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Ransom note
The ransom note found at the crime scene

Why, after so much concrete evidence, was the abductor not apprehended in time? The police became hurried and hasty due to the instant fame that surrounded the Lindbergh case and made mistakes that cost them dearly. A few days passed with radio silence till suddenly another ransom note made its way to the Lindberghs on March 5, demanding a much higher sum of $70,000 alongside a warning not to involve the police. 

Dialogue and Negotiation

Dr. John Condon stepped in after he read about the “Lindbergh Baby Kidnapping” in the newspapers and decided to act as an intermediary between the kidnapper and the parents. $70,000 in 1932 was an amount bigger than one could even fathom. Dr. Condon met the kidnapper in a cemetery at night upon his request. Although the darkness shielded the kidnapper’s identity, a severe German accent could not be masked. The negotiations had two primary goals: a reduction in the ransom amount and proof of life of Charles Lindbergh Jr.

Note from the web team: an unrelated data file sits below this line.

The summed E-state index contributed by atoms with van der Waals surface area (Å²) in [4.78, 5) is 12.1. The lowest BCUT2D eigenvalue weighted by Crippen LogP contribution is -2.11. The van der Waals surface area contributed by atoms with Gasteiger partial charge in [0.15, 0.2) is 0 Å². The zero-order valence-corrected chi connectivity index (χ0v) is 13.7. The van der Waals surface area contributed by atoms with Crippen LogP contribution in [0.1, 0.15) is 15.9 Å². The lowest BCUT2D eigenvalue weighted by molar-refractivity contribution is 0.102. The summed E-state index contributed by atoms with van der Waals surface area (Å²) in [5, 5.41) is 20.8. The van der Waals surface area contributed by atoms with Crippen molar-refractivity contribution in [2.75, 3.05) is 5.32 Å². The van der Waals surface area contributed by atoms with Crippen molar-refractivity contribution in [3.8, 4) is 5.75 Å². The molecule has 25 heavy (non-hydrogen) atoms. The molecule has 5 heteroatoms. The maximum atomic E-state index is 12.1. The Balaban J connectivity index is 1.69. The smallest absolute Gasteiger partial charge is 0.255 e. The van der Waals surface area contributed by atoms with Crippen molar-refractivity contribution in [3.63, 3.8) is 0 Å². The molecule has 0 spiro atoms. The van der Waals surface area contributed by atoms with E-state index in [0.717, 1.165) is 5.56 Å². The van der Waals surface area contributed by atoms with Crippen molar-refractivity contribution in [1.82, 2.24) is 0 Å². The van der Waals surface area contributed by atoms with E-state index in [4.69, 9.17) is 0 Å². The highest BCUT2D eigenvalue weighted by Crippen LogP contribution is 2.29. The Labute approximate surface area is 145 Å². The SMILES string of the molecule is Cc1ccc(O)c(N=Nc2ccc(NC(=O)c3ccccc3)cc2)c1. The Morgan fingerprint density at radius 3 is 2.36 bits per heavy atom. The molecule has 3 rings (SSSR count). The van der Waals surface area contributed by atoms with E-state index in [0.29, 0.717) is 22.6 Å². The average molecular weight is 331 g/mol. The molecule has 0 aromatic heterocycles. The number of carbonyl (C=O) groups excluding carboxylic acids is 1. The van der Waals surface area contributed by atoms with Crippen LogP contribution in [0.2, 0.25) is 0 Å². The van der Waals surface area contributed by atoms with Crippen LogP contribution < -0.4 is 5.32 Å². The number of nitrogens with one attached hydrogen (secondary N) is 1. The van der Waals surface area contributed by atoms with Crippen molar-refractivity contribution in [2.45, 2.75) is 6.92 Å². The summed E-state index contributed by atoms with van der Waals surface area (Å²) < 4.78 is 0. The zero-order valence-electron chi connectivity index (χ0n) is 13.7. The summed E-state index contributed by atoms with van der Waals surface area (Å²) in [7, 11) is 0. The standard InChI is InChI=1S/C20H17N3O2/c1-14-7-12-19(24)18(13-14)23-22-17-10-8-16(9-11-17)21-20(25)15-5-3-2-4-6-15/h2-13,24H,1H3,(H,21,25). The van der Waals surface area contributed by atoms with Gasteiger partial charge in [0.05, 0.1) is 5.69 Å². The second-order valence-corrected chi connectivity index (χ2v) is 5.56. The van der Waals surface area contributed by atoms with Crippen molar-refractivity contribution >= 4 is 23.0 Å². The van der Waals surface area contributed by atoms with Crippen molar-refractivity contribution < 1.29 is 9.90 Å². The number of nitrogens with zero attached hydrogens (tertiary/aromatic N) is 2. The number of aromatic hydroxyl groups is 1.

Both were seemingly met with success when the amount was reduced to the same $50,000—as was mentioned in the first note—and soft pink pajamas, the ones that Charlie was wearing on that accursed night. The parents agreed to pay. 

Information poster

The Exchange 

The kidnapper set forth the instructions for the Lindberghs that they would hand over the money through Dr. Condon, and once the exchange was made, he would leave their 20-month-old on a boat, The Nelly, anchored near Massachusetts. Afterward, the Lindberghs went to the boat and cemetery repeatedly, but their child was not returned, and the kidnapper was in the wind.

Charles Lindbergh Jr. found his way back to his parents under the most unfortunate circumstances one could imagine. On 12th May 1932, his body was found decomposing in a shallow grave only three kilometers from his home. After exhuming the body, the conclusion was reached that the boy had most certainly died the day he was kidnapped, and the clothes provided by the kidnapper as “proof of life” were stolen in advance due to the anticipated request. 

The Lindbergh Law